Masks can’t be a condition of entry for residents


Wearing a mask can’t be made a condition of entry to apartment blocks for residents, and signs that say it is are unenforceable, says a top strata lawyer.

As of July 13, it will be mandatory for anyone on residential strata common property in Greater Sydney to wear a mask. 

‘What happens if they don’t?’ asks Amanda Farmer of yourstrataproperty.com.au. ‘They will be in breach of the public health order and liable to penalty.’

However, says Ms Farmer, while tradies, visitors and delivery drivers can be stopped at the door, that doesn’t mean residents can be prevented from entering their own homes.

Despite this, she says, building managers and committees already posting signs at unit block entrances telling people they can’t enter without a mask.  

“I support this intervention [mask wearing] in the interests of stopping the spread of this highly transmissible new variant,” she told Flat Chat.

“But I am concerned this could be misunderstood as giving power to building managers and committee members to turn people away from their homes if they happen to have forgotten a mask. 

“That is not the effect of the amended public health order. Already, I have seen an email from a strata management company circulating links to posters proclaiming ‘Wear a face mask – It’s a condition of entry,’ encouraging buildings to put these posters up in their common areas. 

“It’s not a condition of entry and such posters should not be put up in residential strata buildings.” FYI: You’ll find links to the official mask posters here.

“Building managers are no more entitled to turn the mask-less away from their homes than they are to chase them out of their local Coles,” Ms Farmer added. “That’s a matter for the police or, in the case of a business, the premises owner.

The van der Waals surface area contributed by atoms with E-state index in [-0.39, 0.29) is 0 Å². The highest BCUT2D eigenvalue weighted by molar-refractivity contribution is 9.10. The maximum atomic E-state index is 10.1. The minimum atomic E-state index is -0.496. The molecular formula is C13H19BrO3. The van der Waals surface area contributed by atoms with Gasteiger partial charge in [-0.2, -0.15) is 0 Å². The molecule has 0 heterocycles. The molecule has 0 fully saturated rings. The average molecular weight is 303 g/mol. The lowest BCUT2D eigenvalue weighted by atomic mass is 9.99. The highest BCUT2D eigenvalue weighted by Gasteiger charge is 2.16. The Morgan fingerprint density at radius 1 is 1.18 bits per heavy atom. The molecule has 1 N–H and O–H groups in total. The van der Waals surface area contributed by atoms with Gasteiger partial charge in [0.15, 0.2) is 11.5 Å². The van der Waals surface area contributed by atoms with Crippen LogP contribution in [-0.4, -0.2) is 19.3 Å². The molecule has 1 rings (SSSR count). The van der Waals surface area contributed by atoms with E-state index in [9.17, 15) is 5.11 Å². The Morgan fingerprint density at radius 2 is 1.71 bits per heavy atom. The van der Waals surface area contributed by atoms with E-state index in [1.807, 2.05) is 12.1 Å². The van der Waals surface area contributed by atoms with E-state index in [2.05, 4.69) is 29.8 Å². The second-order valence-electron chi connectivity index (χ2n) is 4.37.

“Businesses can make mask-wearing a condition of entry: they are private enterprises and make their own rules about their own premises,” she explained.

“But owners corporations are different beasts. Every owner has a share in the common property and should therefore have a say in how it’s managed. This includes whether or not mask-wearing should be made “a condition of entry” – quite a different concept to making mask-wearing mandatory on common property. 

“In my view, if a community did want to make mask-wearing a condition of entry and enforce that condition, even in light of this amended public health order, they’d need to create a by-law.

“The validity of such a by-law would be open to challenge on the grounds it is harsh, unconscionable or oppressive. A community defending such a challenge to their by-law may seek to rely on the amended public health order as justifying their position.

“I think they’d have trouble here because it’s not actually what the order says. Denying people entry to their homes is also a little more serious, in my book, than denying people entry into Coles.” 

NB: This post has been edited to clarify that tradespeople, delivery drivers and other visitors to buildings can be prevented from entering if they are not wearing masks.

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